TERN is pleased to announce that Australia’s national terrestrial ecosystems sample library has moved to the University of Adelaide’s Waite Campus. Tens of thousands of soil samples, soil metagenomic samples, plant voucher specimens, and plant genetic material collected from TERN’s national network of over 580 ecosystem surveillance sites are now openly available to interested researchers.
Waite Research Precinct is home to some of Australia’s oldest and most renowned science research institutions and basing TERN’s sample library there brings significant strategic advantages for the nation’s scientists, says TERN’s Associate Professor Ben Sparrow.
“Waite is the largest concentration of agricultural research and teaching expertise in the Southern Hemisphere and the move here opens new and exciting doors for our data to be used in innovative new ways,” says Ben.
“CSIRO, SARDI [South Australian Research and Development Institute], the ARC Centre of Excellence for Plant Energy Biology, and the APPF [Australian Plant Phenomics Facility] are just some of the organisations based at Waite that we’re either already collaborating with or have had preliminary discussions with regarding the use of TERN infrastructure, data and sample collections.”
“For example, earlier this week we had some very positive discussions with fellow NCRIS facility the APPF, who were very keen to find out more about the data TERN collects using drones and see if they can be used in their plant phenomic studies."
Future applications aside, TERN’s extensive sample collection is already empowering researchers across Australia as they take advantage of this invaluable resource to enable new science.
Dr Mark Farrell, a research scientist in CSIRO’s Waite based Agriculture and Food Business Unit and leader of the Soil Biogeochemistry Team, is using TERN soil samples and vegetation data to help investigate how changes in aridity and plant communities as a result of climate change are expected to impact on soil nutrient cycles and microorganisms.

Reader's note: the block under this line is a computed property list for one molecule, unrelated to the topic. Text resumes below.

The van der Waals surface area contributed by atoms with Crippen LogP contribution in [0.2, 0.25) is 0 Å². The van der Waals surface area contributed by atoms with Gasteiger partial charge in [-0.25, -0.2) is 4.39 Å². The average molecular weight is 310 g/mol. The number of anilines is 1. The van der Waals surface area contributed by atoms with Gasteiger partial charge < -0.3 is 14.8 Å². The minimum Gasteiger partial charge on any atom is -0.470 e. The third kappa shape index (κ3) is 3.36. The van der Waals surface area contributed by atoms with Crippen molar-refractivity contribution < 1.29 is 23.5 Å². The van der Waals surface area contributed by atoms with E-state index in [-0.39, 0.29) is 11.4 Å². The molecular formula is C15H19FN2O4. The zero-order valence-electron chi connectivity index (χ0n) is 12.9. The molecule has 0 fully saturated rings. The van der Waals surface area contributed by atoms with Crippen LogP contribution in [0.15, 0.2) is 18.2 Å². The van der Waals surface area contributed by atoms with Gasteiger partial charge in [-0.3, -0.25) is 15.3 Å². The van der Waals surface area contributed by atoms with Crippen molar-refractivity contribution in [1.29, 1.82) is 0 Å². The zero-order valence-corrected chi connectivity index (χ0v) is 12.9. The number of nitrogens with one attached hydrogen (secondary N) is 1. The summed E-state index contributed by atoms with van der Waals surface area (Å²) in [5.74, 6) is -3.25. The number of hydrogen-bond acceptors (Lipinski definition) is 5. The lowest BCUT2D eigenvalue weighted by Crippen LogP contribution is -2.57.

“Easy access to an established bioclimatic transect combined with the availability of vegetation data from almost 50 sites were the deciding factors in basing my research along TERN’s TREND transect,” says Mark, a CSIRO Julius Career Award recipient. “These resources meant that I wasn’t starting from scratch and could quickly progress my work.”
Dr Francesca McInerney, an Australian Research Council (ARC) Future Fellow at the University of Adelaide, whose honours and PhD students have used the TERN samples, is similarly impressed by the sample collections available.
“This is an amazing resource provided by TERN. I only wish we had similarly available and well-documented collections in the United States!”
Dr Ning Dong, a postdoctoral research assistant at the UK’s University of Reading, is another user of TERN samples. Ning and her colleagues predicted leaf nitrogen using ecophysiological measurements extracted from over 400 TERN plant samples in South Australia and the Northern Territory. Amongst other applications, the data Ning’s team collected can be used to link vegetation modelling and ecosystem function, such as in the plant CO2 uptake model featured in this month’s TERN eNewsletter.
Dr Matt Christmas, a Postdoctoral researcher at Sweden’s Uppsala University, is yet another researcher who has benefited from TERN’s sample collection. Matt has used collections of the native hop bush, Dodonaea viscosa, to help unravel the genetic adaptation of this species and climate change driven migrations.
As the number of researchers using the collection continues to grow, so too does the number of TERN monitoring sites, data and samples. In late 2016, 15 plots in WA’s Eurardy Reserve, on the edge of WA’s south-west biodiversity hotspot, were added thanks to ongoing collaborations with Bush Heritage Australia.
Be sure to keep an eye out in the TERN eNewsletter for news on the establishment of more new TERN monitoring plots throughout 2017 and 2018.
Published in TERN newsletter September 2017